The basics of corruption risk management: A framework for decision making and integration into the project cycles
Aid agencies need better systems to identify, assess, and mitigate corruption risks. Risk assessments should consider two main dimensions of an act of corruption: probability and expected impact. Cost-effectiveness considerations determine whether corruption risks should be treated, and how. Aid agencies cannot focus on own fiduciary and reputational risk, but must make investment decisions based on the magnitude of risk that different types of corruption pose for development objectives. The aim is not to eliminate corruption but to optimise development results. Agencies need information on the severity of corruption risks and the effectiveness of counter-measures throughout the project cycle in order to properly analyse and manage risks. To help agencies move beyond front-end risk assessment, the paper shows how different risk mitigation tools can be applied across the project cycle.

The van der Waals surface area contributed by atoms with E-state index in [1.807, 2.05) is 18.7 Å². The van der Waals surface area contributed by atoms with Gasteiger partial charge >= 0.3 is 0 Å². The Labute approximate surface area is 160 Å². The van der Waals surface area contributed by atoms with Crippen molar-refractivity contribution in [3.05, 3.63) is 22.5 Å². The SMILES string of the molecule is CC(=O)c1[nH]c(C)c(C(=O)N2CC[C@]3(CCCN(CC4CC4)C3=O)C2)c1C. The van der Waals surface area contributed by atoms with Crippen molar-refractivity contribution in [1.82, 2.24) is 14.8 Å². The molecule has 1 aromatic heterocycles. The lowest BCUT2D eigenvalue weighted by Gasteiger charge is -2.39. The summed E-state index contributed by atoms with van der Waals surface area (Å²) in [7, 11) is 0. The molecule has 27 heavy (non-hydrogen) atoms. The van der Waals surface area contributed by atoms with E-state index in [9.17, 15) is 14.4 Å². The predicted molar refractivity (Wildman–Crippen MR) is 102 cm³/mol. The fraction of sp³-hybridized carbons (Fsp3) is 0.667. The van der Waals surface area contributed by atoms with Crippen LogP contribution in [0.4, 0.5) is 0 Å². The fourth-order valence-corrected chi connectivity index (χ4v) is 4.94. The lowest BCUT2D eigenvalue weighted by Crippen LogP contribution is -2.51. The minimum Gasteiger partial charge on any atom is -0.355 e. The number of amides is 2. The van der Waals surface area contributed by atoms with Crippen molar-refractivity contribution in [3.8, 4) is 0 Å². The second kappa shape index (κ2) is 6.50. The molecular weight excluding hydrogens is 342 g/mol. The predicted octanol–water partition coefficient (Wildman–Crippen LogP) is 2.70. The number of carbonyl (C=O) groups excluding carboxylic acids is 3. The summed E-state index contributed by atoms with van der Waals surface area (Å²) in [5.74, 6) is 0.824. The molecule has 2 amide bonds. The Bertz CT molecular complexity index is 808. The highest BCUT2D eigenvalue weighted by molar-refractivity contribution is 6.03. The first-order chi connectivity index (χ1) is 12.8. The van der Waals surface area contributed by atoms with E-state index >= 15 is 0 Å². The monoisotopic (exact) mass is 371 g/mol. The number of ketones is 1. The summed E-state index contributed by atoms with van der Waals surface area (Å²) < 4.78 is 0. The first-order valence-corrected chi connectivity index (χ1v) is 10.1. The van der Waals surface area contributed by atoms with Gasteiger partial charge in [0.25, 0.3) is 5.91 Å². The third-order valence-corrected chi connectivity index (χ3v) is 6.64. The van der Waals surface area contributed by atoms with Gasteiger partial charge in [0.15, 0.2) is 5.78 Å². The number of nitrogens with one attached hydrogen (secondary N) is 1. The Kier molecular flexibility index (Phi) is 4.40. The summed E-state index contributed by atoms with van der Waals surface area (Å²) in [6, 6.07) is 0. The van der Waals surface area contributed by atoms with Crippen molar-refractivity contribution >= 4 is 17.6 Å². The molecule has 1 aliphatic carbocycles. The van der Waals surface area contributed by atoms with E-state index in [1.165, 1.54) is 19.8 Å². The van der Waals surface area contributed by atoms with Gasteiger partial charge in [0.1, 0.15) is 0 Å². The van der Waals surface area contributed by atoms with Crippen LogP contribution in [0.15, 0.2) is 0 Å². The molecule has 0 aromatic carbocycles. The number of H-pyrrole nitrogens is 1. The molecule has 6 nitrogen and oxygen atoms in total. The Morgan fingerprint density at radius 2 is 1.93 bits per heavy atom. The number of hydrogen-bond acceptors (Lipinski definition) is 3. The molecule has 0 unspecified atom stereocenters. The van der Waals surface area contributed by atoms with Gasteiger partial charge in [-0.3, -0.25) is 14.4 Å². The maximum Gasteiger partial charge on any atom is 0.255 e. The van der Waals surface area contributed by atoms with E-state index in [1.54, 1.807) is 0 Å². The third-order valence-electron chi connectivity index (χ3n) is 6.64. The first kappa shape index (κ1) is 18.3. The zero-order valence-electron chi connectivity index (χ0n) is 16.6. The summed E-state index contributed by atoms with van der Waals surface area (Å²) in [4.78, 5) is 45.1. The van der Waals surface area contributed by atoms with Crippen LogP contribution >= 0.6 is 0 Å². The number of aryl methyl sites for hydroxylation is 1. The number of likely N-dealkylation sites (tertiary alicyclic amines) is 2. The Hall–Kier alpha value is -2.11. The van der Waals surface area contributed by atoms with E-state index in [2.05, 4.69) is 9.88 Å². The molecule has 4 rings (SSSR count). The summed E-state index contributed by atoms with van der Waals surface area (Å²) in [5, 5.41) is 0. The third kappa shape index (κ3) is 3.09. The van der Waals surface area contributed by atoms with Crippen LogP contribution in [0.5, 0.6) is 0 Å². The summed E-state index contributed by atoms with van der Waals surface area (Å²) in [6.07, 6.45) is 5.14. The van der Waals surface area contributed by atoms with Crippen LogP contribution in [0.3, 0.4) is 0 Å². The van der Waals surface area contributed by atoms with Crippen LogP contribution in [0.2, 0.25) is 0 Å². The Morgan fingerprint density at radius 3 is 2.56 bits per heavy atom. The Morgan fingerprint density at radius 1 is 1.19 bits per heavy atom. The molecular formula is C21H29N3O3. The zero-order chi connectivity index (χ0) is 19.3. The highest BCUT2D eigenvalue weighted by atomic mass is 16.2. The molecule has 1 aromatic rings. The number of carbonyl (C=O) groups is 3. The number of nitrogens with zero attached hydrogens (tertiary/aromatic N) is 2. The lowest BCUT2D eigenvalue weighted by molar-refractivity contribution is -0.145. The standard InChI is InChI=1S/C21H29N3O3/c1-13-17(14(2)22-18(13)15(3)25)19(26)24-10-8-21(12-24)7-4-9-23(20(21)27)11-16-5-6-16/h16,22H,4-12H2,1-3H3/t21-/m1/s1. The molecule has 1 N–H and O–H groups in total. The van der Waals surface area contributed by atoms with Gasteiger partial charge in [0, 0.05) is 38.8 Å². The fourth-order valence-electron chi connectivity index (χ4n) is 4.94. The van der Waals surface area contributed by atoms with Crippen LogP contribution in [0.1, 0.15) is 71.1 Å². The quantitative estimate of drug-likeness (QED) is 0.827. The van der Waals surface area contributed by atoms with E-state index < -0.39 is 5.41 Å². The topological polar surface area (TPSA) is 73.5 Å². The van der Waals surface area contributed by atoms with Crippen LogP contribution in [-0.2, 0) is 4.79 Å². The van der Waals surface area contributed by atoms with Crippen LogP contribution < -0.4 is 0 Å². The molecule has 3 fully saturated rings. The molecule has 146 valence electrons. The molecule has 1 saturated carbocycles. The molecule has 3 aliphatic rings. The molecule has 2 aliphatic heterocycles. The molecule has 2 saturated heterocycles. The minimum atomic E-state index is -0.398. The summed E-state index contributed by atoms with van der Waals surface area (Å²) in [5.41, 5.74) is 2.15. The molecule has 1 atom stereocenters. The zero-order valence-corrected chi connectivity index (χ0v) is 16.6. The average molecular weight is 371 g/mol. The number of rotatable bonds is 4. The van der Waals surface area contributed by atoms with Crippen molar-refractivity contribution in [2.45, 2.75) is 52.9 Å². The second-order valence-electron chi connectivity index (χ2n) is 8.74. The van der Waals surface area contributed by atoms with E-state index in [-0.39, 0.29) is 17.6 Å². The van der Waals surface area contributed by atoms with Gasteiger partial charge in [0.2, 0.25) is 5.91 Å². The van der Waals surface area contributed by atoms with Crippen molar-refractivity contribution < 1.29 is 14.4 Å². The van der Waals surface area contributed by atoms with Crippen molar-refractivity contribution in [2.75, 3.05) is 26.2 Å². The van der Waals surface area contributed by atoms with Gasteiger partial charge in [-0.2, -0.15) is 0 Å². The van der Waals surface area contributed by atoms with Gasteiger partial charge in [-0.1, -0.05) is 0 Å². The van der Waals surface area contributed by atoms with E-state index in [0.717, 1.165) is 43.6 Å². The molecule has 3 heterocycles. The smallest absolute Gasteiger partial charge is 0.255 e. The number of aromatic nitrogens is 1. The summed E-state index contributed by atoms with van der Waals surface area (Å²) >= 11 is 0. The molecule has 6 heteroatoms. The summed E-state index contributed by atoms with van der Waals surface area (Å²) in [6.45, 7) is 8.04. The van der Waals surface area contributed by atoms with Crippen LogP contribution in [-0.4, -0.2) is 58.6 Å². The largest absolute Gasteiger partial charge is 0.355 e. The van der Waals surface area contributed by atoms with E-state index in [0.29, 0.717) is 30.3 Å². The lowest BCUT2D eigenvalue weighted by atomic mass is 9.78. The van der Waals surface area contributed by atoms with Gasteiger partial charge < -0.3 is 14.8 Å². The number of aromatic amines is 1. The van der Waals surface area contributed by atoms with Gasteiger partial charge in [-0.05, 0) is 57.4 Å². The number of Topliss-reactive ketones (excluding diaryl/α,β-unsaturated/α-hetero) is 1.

See the theme pages on the U4 Anti-Corruption Resource Centre.
Donors and "zero tolerance for corruption": From principle to practice
Francesco De Simone, Nils Taxell
Donor anti-corruption strategies: Learning from implementation
Liz Hart, Nils Taxell
The Politics of Deforestation and REDD+ in Indonesia: Global Climate Change Mitigation
David Aled Williams
Integrity based approaches: combining rewards and sanctions works best
Guillaume Nicaise, David Jackson, Matthew Jenkins
U4 Director: “How I think when I talk about anti-corruption: porridge and berries, priors and biases”
Peter J. Evans